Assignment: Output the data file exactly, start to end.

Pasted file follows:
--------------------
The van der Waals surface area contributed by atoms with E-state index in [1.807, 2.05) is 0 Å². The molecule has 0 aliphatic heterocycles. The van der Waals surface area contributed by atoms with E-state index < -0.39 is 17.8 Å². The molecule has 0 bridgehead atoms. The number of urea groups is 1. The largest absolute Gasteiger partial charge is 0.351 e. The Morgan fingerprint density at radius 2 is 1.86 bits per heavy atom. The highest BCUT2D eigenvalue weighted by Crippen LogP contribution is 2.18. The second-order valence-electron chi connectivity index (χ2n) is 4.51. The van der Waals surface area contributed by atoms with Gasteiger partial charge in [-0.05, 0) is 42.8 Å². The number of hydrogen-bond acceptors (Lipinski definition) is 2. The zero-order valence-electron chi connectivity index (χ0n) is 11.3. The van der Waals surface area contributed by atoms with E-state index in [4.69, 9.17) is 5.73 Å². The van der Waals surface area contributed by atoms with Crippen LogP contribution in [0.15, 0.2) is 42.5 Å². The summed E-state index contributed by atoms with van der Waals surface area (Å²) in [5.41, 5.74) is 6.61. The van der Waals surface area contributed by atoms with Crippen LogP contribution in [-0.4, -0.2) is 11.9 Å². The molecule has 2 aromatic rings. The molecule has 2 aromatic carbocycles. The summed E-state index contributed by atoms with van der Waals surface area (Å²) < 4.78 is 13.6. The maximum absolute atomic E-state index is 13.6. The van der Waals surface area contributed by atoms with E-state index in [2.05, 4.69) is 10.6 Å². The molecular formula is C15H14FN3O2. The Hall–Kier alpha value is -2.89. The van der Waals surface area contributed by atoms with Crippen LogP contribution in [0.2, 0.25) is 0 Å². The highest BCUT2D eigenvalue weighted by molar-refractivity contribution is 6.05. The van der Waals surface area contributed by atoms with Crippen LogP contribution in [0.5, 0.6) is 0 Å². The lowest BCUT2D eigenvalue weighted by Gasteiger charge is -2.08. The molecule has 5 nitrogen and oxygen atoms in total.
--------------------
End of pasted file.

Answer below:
The van der Waals surface area contributed by atoms with E-state index in [1.807, 2.05) is 0 Å². The molecule has 0 aliphatic heterocycles. The van der Waals surface area contributed by atoms with E-state index < -0.39 is 17.8 Å². The molecule has 0 bridgehead atoms. The number of urea groups is 1. The largest absolute Gasteiger partial charge is 0.351 e. The Morgan fingerprint density at radius 2 is 1.86 bits per heavy atom. The highest BCUT2D eigenvalue weighted by Crippen LogP contribution is 2.18. The second-order valence-electron chi connectivity index (χ2n) is 4.51. The van der Waals surface area contributed by atoms with Gasteiger partial charge in [-0.05, 0) is 42.8 Å². The number of hydrogen-bond acceptors (Lipinski definition) is 2. The zero-order valence-electron chi connectivity index (χ0n) is 11.3. The van der Waals surface area contributed by atoms with E-state index in [4.69, 9.17) is 5.73 Å². The van der Waals surface area contributed by atoms with Crippen LogP contribution in [0.15, 0.2) is 42.5 Å². The summed E-state index contributed by atoms with van der Waals surface area (Å²) in [5.41, 5.74) is 6.61. The van der Waals surface area contributed by atoms with Crippen LogP contribution in [-0.4, -0.2) is 11.9 Å². The molecule has 2 aromatic rings. The molecule has 2 aromatic carbocycles. The summed E-state index contributed by atoms with van der Waals surface area (Å²) < 4.78 is 13.6. The maximum absolute atomic E-state index is 13.6. The van der Waals surface area contributed by atoms with E-state index in [2.05, 4.69) is 10.6 Å². The molecular formula is C15H14FN3O2. The Hall–Kier alpha value is -2.89. The van der Waals surface area contributed by atoms with Crippen LogP contribution in [0.2, 0.25) is 0 Å². The highest BCUT2D eigenvalue weighted by molar-refractivity contribution is 6.05. The van der Waals surface area contributed by atoms with Crippen LogP contribution in [0.5, 0.6) is 0 Å². The lowest BCUT2D eigenvalue weighted by Gasteiger charge is -2.08. The molecule has 5 nitrogen and oxygen atoms in total.